Marching through the heart of downtown Brandon on Thursday, dozens gathered in solidarity to call for an end to gendered and sexual violence in Manitoba.
In the most recent statistics, Manitoba ranked second in police-reported family violence, said Kim Iwasiuk, director of counselling and advocacy at the Women’s Resource Centre. She says the only way to combat these numbers is to talk about domestic, gendered and sexual violence and push for active solutions to support survivors.
“It’s a time for our community to be able to come together and just show support for folks who are survivors.”
Take Back the Night is an annual march and rally against gender-based violence to help women “reclaim” the night. Organized by the YWCA, Women’s Resource Centre and Brandon University, the first Brandon march since 2019 attracted about 60 participants.
Iwasiuk hopes people walked away from the rally with a call to action to go out and make a difference in the community.
“We need to make sure that we’re lobbying government and social service programs, justice systems, to be able to support survivors.”
Talking about violence remains “vitally important”
It is “vitally important” to acknowledge gendered violence continues to exist in many forms, said Kelly Saunders, Brandon University political scientist. There can be a presumption in Canada that these battles have been won and fought, she said, when the fight remains ongoing.
“These kinds of events are important to remind us that the work has not been completed yet,” she said. “This should not be happening in a country like Canada in 2022 and yet it does and so I think it behooves all of us to bring about the change.”
More importantly, she says, Take Back the Night calls attention to how gendered violence continues to disproportionately affects marginalized groups including Indigenous, LGBTQ and women of colour, showing the need for nuanced and intersectional discussions to create change in society.
Allies can make changes in everyday life to combat these systemic issues, she said, by “speaking truth to power” and calling out inappropriate language or jokes rooted in sexism and bigotry.
Community members can also press decision-makers to bring in better laws, she said, and push police forces to make sure they are investigating and arresting perpetrators of violence.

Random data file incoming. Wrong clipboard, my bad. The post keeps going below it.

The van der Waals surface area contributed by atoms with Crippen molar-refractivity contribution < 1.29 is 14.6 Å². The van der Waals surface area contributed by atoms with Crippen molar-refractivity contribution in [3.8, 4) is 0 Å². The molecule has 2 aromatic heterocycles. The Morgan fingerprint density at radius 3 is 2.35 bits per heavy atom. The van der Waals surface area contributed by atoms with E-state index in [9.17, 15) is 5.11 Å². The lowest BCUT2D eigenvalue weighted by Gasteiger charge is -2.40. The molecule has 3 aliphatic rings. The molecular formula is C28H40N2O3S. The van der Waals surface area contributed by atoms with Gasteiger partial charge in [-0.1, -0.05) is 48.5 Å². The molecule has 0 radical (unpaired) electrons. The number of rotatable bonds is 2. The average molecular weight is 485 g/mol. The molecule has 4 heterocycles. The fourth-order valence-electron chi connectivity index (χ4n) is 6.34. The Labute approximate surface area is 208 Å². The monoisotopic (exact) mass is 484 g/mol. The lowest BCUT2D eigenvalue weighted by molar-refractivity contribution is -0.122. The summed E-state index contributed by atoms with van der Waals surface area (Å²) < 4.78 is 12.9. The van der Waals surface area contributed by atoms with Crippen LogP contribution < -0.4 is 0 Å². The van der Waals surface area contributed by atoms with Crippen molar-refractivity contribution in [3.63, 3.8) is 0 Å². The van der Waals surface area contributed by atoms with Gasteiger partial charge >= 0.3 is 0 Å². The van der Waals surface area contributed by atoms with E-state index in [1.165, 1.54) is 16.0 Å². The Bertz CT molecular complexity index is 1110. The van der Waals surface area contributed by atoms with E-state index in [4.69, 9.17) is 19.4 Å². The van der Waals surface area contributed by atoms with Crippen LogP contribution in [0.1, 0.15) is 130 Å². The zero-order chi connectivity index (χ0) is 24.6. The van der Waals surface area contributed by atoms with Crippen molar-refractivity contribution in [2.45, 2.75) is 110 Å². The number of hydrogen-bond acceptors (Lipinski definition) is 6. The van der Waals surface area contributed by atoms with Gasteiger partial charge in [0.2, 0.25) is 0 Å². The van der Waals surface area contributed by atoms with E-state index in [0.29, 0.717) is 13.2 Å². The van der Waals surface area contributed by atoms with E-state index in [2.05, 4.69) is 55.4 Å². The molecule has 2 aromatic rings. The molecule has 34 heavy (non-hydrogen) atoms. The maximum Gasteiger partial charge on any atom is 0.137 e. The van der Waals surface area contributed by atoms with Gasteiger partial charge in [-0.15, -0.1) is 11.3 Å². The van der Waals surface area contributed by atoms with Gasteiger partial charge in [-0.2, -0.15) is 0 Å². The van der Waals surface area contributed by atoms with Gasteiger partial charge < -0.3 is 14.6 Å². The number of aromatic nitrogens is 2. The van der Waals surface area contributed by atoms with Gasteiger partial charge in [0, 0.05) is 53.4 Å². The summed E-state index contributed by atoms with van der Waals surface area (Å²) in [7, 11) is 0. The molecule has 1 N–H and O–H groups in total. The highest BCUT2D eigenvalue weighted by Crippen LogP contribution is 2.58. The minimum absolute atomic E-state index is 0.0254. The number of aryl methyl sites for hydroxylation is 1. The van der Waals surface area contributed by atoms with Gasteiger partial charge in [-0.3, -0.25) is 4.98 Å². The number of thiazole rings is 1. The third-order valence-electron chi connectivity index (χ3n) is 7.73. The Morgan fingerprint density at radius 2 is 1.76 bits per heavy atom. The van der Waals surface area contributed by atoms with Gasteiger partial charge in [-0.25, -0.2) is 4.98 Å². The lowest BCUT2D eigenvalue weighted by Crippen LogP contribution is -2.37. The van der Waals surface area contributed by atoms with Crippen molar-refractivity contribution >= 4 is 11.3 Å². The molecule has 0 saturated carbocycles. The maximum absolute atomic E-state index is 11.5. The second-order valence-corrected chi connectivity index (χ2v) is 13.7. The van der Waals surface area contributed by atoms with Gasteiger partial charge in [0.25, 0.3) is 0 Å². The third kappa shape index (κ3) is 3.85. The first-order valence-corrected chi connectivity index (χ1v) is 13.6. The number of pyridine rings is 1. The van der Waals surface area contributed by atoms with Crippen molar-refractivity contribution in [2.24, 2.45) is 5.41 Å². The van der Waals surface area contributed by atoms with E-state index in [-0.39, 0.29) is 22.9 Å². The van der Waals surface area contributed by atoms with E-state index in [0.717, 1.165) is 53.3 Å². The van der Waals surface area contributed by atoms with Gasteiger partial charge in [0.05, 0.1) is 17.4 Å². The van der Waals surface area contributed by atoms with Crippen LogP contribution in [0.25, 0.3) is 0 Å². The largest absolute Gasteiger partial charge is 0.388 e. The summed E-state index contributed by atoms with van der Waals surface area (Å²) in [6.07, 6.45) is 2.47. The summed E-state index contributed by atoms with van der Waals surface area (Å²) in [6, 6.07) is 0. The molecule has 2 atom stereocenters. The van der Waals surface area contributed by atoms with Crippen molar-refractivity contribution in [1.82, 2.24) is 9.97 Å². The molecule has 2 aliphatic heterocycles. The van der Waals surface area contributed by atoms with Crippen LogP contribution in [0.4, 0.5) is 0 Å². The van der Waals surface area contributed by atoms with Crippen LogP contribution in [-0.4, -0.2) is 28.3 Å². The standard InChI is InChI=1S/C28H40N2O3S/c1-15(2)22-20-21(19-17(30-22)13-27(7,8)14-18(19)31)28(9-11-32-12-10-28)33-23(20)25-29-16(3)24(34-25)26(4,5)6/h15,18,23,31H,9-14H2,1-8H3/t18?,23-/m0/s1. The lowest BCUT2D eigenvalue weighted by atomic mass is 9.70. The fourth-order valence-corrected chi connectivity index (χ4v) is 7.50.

“I think we’re seeing that shift happening because we’re calling it out and we’re naming it and that’s the first step,” Saunders said. “We all have that responsibility to say no, this is not appropriate.”
Better resources needed for survivors
Brandon University students Renee Ferguson and Janis Kim felt compelled to walk in the march because they said everyone knows somebody who has experienced sexual violence. Ferguson described gender-based violence as a pervasive problem in the community, institutions and the world.
“We know a lot about the issue and we talk about it a lot … but it doesn’t go anywhere unless you actually take action,” Ferguson said. “We wanted to show up as a group and bring that kind of awareness to the community.”
While it’s important to acknowledge these types of violence disproportionately affect women, Ferguson added, people cannot forget gendered and sexual violence affects people of all genders.
One of her greatest concerns is support and resources are often not made easily available for students to access when it comes to combating gendered and sexual violence. These barriers can make it hard to address the ongoing pain and hurt caused by these issues.
“I personally, and … people that I know, have endured sexual violence and the consequences that come from the normalization of sexual violence in everyday life,” Kim said.
There are all types of toxic behaviours online and in community spaces, that allow for more severe instances of gender-based violence to grow and become normal in daily life.
Kim says gendered and sexual violence issues are conversations that needs to continue every day, especially in public spaces, if society truly wants to change. She added the need for community funding for women’s resource centres and creating actual solutions that bring direct benefits to people who are continually affected by this issue are essential.
“I don’t think that it’s like completely hopeless, but … how many years have we been talking about this march since the ’70s?” Kim said. “How much longer are we going to have to keep talking about it for people to actually listen and the people in power to actually listen and make corrections into our institutions?”
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